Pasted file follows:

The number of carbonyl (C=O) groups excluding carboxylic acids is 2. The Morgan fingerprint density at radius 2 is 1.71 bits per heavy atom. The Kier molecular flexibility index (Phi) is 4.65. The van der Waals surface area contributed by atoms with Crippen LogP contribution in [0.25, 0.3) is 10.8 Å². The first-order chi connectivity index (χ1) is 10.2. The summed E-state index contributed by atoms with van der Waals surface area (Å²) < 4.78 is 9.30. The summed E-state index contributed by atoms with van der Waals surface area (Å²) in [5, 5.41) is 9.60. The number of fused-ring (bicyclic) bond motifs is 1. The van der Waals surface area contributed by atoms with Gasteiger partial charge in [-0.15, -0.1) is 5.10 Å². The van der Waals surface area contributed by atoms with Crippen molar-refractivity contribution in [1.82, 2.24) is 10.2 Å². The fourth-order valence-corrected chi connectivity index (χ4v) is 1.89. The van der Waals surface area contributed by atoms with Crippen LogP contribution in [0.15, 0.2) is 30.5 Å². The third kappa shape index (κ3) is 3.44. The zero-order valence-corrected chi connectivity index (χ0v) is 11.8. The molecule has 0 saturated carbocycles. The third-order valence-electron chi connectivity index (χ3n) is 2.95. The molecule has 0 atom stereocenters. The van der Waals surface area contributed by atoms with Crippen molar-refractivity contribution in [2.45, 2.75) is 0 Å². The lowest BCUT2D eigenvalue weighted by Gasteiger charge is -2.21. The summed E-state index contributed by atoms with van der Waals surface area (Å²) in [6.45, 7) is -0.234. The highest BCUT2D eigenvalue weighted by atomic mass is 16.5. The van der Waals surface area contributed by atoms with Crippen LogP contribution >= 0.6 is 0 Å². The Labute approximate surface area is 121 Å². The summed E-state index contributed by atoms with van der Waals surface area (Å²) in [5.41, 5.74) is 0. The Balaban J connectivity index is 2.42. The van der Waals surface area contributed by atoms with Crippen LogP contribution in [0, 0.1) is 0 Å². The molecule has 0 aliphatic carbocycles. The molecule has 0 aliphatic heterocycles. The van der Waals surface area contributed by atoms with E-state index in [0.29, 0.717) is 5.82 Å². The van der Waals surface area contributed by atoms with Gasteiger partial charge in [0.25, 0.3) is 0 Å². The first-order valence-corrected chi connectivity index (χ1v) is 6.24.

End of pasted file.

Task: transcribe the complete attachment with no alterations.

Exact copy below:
The number of carbonyl (C=O) groups excluding carboxylic acids is 2. The Morgan fingerprint density at radius 2 is 1.71 bits per heavy atom. The Kier molecular flexibility index (Phi) is 4.65. The van der Waals surface area contributed by atoms with Crippen LogP contribution in [0.25, 0.3) is 10.8 Å². The first-order chi connectivity index (χ1) is 10.2. The summed E-state index contributed by atoms with van der Waals surface area (Å²) < 4.78 is 9.30. The summed E-state index contributed by atoms with van der Waals surface area (Å²) in [5, 5.41) is 9.60. The number of fused-ring (bicyclic) bond motifs is 1. The van der Waals surface area contributed by atoms with Gasteiger partial charge in [-0.15, -0.1) is 5.10 Å². The van der Waals surface area contributed by atoms with Crippen molar-refractivity contribution in [1.82, 2.24) is 10.2 Å². The fourth-order valence-corrected chi connectivity index (χ4v) is 1.89. The van der Waals surface area contributed by atoms with Crippen LogP contribution in [0.15, 0.2) is 30.5 Å². The third kappa shape index (κ3) is 3.44. The zero-order valence-corrected chi connectivity index (χ0v) is 11.8. The molecule has 0 saturated carbocycles. The third-order valence-electron chi connectivity index (χ3n) is 2.95. The molecule has 0 atom stereocenters. The van der Waals surface area contributed by atoms with Crippen molar-refractivity contribution in [2.45, 2.75) is 0 Å². The lowest BCUT2D eigenvalue weighted by Gasteiger charge is -2.21. The summed E-state index contributed by atoms with van der Waals surface area (Å²) in [6.45, 7) is -0.234. The highest BCUT2D eigenvalue weighted by atomic mass is 16.5. The van der Waals surface area contributed by atoms with Crippen LogP contribution >= 0.6 is 0 Å². The Labute approximate surface area is 121 Å². The summed E-state index contributed by atoms with van der Waals surface area (Å²) in [5.41, 5.74) is 0. The Balaban J connectivity index is 2.42. The van der Waals surface area contributed by atoms with Crippen LogP contribution in [0, 0.1) is 0 Å². The molecule has 0 aliphatic carbocycles. The molecule has 0 aliphatic heterocycles. The van der Waals surface area contributed by atoms with E-state index in [0.29, 0.717) is 5.82 Å². The van der Waals surface area contributed by atoms with Gasteiger partial charge in [0.25, 0.3) is 0 Å². The first-order valence-corrected chi connectivity index (χ1v) is 6.24.